Key tools, technologies, and terms

GenAI builds on a specific set of technologies, though the ecosystem around them grows every day. Regardless of what your GenAI use case is, there are a few key technologies that any GenAI stack will touch on. But first, let’s talk about two central techs that all others build on.


Almost all machine learning technologies use Python as their primary programming language. GenAI and machine learning grew out of data science, and data science has used Python for years because it’s readable, open-source, and as a scripting language, does not require compilation to test changes. Data scientists don’t always have expert programming skills, so a language that’s easy to understand, abstracts away a lot of details, and allows quick experiments gained traction with them.

Because Python has been central to data science for so long, a massive ecosystem has arisen around it. While not everything can be written in Python, it is a language that wraps very nicely around other faster languages like C.

Hardware accelerators

For decades, the primary computing engine of most computers has been the CPU. This is a general purpose serial computing unit that handles a handful of operations at once and uses a memory cache to store interim computations. Hardware accelerators like GPUs and TPUs (tensor processing units) can process thousands of small computations in parallel. These grew out of 3D graphics, which calculate multiple points in space and light sources in order to render an image, but found new life in machine learning and AI, which need to calculate thousands of weights and biases in parallel.

Neural networks

Neural networks are the basis for most GenAI models. There are several different types that you will encounter when considering GenAI:

Large language models (LLMs)

These models process and understand natural language, with the ability to specialize in certain domains or tasks.

Generative adversarial networks (GANs)

Used for generating synthetic data, GANs are effective in tasks like image and video synthesis, as well as text-to-image applications.

Variational auto-encoders (VAEs)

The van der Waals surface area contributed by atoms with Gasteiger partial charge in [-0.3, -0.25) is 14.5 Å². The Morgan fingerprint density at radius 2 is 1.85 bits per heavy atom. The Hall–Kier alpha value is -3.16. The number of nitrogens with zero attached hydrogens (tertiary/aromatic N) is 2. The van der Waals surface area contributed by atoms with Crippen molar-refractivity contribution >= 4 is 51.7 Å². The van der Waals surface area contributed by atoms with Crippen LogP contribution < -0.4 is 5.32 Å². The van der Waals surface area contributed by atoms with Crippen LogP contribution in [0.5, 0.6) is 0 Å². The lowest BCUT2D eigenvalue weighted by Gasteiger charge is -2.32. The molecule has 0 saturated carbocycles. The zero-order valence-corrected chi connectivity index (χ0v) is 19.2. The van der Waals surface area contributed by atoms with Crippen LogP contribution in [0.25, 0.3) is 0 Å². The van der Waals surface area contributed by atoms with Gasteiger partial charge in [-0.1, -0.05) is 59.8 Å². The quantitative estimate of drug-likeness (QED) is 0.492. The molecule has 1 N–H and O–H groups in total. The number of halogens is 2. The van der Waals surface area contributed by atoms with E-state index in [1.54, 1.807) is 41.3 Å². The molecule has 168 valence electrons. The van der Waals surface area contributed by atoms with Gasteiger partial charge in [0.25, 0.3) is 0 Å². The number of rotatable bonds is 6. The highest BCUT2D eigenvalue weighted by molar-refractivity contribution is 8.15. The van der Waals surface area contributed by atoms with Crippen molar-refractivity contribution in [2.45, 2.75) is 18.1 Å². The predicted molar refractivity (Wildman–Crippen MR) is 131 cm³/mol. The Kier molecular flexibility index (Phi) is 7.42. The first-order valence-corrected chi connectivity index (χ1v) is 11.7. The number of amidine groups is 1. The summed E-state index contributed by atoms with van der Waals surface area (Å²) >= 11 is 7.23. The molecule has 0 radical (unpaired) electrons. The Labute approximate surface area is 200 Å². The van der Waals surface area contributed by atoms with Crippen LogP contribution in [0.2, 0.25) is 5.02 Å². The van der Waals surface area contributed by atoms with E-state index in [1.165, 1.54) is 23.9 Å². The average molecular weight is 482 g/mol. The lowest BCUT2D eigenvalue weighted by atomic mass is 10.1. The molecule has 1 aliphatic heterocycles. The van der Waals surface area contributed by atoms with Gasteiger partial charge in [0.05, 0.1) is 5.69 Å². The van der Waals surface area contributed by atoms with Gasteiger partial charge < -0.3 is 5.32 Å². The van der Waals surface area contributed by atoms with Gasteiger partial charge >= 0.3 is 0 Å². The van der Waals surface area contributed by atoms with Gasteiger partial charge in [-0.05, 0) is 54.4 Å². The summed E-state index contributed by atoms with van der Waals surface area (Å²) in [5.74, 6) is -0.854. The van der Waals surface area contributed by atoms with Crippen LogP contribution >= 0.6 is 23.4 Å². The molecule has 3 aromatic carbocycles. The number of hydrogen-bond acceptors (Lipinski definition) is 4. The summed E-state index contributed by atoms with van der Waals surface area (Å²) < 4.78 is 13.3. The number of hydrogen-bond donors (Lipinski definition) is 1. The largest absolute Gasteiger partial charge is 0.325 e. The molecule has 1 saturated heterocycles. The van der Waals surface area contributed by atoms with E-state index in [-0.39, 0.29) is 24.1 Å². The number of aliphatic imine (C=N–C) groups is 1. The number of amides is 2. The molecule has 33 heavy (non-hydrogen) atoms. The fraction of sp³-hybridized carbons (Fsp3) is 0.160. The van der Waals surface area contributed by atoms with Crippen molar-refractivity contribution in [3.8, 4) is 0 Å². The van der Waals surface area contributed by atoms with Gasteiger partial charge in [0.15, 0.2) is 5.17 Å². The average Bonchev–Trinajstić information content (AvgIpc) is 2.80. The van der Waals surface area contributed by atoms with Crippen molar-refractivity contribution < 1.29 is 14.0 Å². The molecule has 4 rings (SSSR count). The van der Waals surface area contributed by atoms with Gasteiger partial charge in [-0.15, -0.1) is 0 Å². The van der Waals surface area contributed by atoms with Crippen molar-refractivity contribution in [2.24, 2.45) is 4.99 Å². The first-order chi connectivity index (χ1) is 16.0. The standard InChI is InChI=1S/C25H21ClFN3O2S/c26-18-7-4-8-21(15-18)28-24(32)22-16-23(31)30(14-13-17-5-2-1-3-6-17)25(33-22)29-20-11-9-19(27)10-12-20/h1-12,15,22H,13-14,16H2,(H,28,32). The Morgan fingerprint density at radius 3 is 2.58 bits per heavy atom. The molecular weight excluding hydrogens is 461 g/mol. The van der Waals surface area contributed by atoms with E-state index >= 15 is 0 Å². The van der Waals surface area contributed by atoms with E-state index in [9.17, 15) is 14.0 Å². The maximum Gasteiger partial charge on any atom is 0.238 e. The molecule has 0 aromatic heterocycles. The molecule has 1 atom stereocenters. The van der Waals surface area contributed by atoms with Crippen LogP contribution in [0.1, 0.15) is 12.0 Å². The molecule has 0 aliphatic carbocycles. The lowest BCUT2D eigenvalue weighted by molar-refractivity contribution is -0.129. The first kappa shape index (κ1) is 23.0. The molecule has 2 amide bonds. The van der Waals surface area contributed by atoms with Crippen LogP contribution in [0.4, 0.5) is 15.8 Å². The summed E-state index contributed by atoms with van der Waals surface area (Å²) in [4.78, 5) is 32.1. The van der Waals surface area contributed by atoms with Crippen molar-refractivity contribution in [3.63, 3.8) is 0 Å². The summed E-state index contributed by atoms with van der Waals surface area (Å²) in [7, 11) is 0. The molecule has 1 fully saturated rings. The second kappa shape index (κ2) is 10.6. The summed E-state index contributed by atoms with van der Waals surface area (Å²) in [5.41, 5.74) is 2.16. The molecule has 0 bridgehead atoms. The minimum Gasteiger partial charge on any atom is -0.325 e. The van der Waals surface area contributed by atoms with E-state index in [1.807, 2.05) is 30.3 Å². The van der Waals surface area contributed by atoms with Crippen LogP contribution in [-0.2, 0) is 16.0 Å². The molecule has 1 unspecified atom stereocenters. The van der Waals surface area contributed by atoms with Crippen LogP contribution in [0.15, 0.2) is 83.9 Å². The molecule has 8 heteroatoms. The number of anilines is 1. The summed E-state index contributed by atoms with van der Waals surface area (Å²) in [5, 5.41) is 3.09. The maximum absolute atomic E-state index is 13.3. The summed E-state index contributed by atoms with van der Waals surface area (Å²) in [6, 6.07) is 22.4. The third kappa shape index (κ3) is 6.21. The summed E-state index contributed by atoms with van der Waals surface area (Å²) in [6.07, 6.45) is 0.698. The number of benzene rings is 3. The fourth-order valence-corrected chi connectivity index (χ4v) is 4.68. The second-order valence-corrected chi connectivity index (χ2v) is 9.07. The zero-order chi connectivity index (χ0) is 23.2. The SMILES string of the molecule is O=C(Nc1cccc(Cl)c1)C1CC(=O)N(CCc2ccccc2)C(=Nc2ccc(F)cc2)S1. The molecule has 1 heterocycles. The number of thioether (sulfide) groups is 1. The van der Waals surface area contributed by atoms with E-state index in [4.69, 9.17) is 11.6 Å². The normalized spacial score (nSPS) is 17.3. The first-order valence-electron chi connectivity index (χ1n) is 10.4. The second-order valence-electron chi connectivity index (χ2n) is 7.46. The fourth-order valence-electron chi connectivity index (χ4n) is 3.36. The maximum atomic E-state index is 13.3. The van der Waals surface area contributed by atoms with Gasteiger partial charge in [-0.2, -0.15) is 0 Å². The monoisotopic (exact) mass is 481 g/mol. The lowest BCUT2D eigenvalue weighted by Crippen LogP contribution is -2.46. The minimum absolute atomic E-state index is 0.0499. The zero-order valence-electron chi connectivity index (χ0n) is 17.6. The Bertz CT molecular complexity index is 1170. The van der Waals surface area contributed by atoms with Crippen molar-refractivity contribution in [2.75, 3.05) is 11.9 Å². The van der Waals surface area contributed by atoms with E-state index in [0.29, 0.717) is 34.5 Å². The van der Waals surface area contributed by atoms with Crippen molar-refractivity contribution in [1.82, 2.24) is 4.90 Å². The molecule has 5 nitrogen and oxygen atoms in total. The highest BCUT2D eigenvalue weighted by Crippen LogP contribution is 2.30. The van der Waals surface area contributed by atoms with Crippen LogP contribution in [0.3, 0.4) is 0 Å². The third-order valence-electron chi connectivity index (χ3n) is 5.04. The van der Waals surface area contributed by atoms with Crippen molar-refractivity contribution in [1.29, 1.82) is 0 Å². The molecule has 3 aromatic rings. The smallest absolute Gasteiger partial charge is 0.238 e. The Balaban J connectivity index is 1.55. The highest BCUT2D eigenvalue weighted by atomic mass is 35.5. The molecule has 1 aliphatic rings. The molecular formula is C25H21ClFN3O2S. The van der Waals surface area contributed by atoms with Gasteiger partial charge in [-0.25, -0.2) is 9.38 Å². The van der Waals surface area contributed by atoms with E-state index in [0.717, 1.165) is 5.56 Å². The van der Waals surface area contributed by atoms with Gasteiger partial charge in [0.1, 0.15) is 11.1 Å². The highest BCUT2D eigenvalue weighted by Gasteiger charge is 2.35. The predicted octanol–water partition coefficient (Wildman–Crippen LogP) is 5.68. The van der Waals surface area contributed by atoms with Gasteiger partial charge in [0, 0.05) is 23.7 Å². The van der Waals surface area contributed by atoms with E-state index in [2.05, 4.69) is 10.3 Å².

VAEs excel at generating new data, applicable in image/video synthesis and music generation.

Transformer-based LLMs

A subset of LLMs, these models focus on advanced natural language processing, customizable for specific domains.

Multimodal models

These models handle and generate data across various modalities, including text, image, and audio.

Other technologies

Machine learning frameworks

Open-source Python libraries like PyTorch and TensorFlow make training and fine-tuning ML models more accessible and standardized. The complex math of these models can be intimidating to implement, but these frameworks simplify the process for everyone.

Data lakehouses

GenAI relies on large amounts of data, whether for training, fine-tuning, or semantic search. This data is often stored in data lakehouses, which combine the structured reliability and low latency of data warehouses and the cost efficiency of a data lake. AI processes can access the same data that your business intelligence and analytics processes do, allowing you to unlock greater insights and features in your product.

Vector databases

LLMs turn text into vectors—a series of coordinates—that turn language into a map. Those vectors need to be stored somewhere. Vector databases store these large (sometimes over one thousand parameters) arrays efficiently and enable fast search through cosine distance algorithms. Vector databases are only needed for retrieval-augmented generation and semantic search applications.

More key terms

Generative AI (GenAI)

An AI system that can create original responses to user prompts.

Large language model (LLM)

A GenAI system trained on a massive amount of text data that can respond with text.


For GenAI, when an LLM invents facts, citations, and other information that does not reflect reality.

Model drift

This occurs when LLMs lose predictive power because of changes in the real world or relationships between data.


Updating an LLM with new information and changing the model’s weights and biases after it has been deployed to production.


The ability for systems to explain how a machine learning model arrived at a response. This is not always easy, as ML models do not operate in entirely predictable ways.


Removing biased concepts from models after training; Biases can be any unfair, subjective statements about demographic groups and can be introduced by training data.

Semantic vector(s)

A representation of the meaning of a piece of text as an array of numbers so that it can be represented in a searchable N-dimensional space.


These are just a few of the high-level tools and technologies that power GenAI. Any specific GenAI program will likely use these, but will also use a wide range of other techniques and technologies, including retrieval-augmented generation, monitoring, and more.